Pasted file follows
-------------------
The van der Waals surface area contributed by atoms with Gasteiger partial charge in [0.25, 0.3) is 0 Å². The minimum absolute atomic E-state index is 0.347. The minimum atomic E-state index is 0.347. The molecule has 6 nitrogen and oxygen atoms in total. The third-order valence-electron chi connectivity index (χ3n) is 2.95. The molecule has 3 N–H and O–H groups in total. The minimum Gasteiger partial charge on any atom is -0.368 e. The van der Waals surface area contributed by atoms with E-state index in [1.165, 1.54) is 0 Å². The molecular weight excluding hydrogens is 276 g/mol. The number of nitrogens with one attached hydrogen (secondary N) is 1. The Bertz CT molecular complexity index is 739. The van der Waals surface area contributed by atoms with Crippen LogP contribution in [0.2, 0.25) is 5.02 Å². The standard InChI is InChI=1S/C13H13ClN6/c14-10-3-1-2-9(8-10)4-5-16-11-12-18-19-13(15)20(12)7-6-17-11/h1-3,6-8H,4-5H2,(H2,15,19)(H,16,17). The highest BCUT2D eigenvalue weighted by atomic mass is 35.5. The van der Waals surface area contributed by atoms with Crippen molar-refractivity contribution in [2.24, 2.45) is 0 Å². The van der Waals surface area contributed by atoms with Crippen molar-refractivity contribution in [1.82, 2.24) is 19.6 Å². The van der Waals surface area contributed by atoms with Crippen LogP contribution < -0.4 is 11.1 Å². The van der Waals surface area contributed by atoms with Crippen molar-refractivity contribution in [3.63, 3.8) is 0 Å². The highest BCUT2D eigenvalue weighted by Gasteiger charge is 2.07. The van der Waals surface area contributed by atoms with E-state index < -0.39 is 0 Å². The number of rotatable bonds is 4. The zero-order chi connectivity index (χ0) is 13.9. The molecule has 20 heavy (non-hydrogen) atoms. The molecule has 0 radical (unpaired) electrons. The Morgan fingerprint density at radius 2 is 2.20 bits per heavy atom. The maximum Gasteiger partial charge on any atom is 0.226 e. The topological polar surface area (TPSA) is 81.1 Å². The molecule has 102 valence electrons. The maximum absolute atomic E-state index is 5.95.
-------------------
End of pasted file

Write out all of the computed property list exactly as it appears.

The van der Waals surface area contributed by atoms with Gasteiger partial charge in [0.25, 0.3) is 0 Å². The minimum absolute atomic E-state index is 0.347. The minimum atomic E-state index is 0.347. The molecule has 6 nitrogen and oxygen atoms in total. The third-order valence-electron chi connectivity index (χ3n) is 2.95. The molecule has 3 N–H and O–H groups in total. The minimum Gasteiger partial charge on any atom is -0.368 e. The van der Waals surface area contributed by atoms with E-state index in [1.165, 1.54) is 0 Å². The molecular weight excluding hydrogens is 276 g/mol. The number of nitrogens with one attached hydrogen (secondary N) is 1. The Bertz CT molecular complexity index is 739. The van der Waals surface area contributed by atoms with Crippen LogP contribution in [0.2, 0.25) is 5.02 Å². The standard InChI is InChI=1S/C13H13ClN6/c14-10-3-1-2-9(8-10)4-5-16-11-12-18-19-13(15)20(12)7-6-17-11/h1-3,6-8H,4-5H2,(H2,15,19)(H,16,17). The highest BCUT2D eigenvalue weighted by atomic mass is 35.5. The van der Waals surface area contributed by atoms with Crippen molar-refractivity contribution in [2.24, 2.45) is 0 Å². The van der Waals surface area contributed by atoms with Crippen molar-refractivity contribution in [1.82, 2.24) is 19.6 Å². The van der Waals surface area contributed by atoms with Crippen LogP contribution < -0.4 is 11.1 Å². The van der Waals surface area contributed by atoms with Crippen molar-refractivity contribution in [3.63, 3.8) is 0 Å². The highest BCUT2D eigenvalue weighted by Gasteiger charge is 2.07. The van der Waals surface area contributed by atoms with E-state index < -0.39 is 0 Å². The number of rotatable bonds is 4. The zero-order chi connectivity index (χ0) is 13.9. The molecule has 20 heavy (non-hydrogen) atoms. The molecule has 0 radical (unpaired) electrons. The Morgan fingerprint density at radius 2 is 2.20 bits per heavy atom. The maximum Gasteiger partial charge on any atom is 0.226 e. The topological polar surface area (TPSA) is 81.1 Å². The molecule has 102 valence electrons. The maximum absolute atomic E-state index is 5.95.